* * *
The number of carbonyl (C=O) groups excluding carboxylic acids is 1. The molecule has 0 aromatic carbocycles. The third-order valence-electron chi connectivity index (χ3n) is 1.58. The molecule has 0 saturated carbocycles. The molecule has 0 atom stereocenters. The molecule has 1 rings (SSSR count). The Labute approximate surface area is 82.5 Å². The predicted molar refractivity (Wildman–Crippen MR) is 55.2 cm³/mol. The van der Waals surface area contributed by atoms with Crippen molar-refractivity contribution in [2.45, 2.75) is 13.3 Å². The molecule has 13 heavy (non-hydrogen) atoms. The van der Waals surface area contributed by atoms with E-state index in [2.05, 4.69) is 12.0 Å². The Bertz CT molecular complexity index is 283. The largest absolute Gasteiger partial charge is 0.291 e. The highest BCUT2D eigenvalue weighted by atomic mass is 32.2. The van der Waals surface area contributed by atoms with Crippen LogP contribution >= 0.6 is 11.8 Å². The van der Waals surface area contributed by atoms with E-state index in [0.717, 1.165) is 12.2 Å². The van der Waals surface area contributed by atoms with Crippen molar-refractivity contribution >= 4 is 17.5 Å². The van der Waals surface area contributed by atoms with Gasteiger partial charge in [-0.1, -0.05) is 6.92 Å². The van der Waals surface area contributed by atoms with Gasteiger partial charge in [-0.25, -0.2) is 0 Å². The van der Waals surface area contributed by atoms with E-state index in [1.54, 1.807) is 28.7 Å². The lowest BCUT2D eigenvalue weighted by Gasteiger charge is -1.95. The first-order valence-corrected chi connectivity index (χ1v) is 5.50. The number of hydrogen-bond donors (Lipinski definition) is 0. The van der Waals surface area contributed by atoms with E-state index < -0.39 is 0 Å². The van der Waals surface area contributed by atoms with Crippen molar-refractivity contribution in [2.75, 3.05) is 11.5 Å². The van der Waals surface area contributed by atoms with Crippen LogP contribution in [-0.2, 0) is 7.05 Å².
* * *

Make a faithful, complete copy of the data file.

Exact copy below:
The number of carbonyl (C=O) groups excluding carboxylic acids is 1. The molecule has 0 aromatic carbocycles. The third-order valence-electron chi connectivity index (χ3n) is 1.58. The molecule has 0 saturated carbocycles. The molecule has 0 atom stereocenters. The molecule has 1 rings (SSSR count). The Labute approximate surface area is 82.5 Å². The predicted molar refractivity (Wildman–Crippen MR) is 55.2 cm³/mol. The van der Waals surface area contributed by atoms with Crippen molar-refractivity contribution in [2.45, 2.75) is 13.3 Å². The molecule has 13 heavy (non-hydrogen) atoms. The van der Waals surface area contributed by atoms with E-state index in [2.05, 4.69) is 12.0 Å². The Bertz CT molecular complexity index is 283. The largest absolute Gasteiger partial charge is 0.291 e. The highest BCUT2D eigenvalue weighted by atomic mass is 32.2. The van der Waals surface area contributed by atoms with Crippen LogP contribution >= 0.6 is 11.8 Å². The van der Waals surface area contributed by atoms with E-state index in [0.717, 1.165) is 12.2 Å². The van der Waals surface area contributed by atoms with Crippen molar-refractivity contribution >= 4 is 17.5 Å². The van der Waals surface area contributed by atoms with Gasteiger partial charge in [-0.1, -0.05) is 6.92 Å². The van der Waals surface area contributed by atoms with Gasteiger partial charge in [-0.25, -0.2) is 0 Å². The van der Waals surface area contributed by atoms with E-state index in [1.54, 1.807) is 28.7 Å². The lowest BCUT2D eigenvalue weighted by Gasteiger charge is -1.95. The first-order valence-corrected chi connectivity index (χ1v) is 5.50. The number of hydrogen-bond donors (Lipinski definition) is 0. The van der Waals surface area contributed by atoms with E-state index < -0.39 is 0 Å². The van der Waals surface area contributed by atoms with Crippen molar-refractivity contribution in [2.75, 3.05) is 11.5 Å². The van der Waals surface area contributed by atoms with Crippen LogP contribution in [-0.2, 0) is 7.05 Å².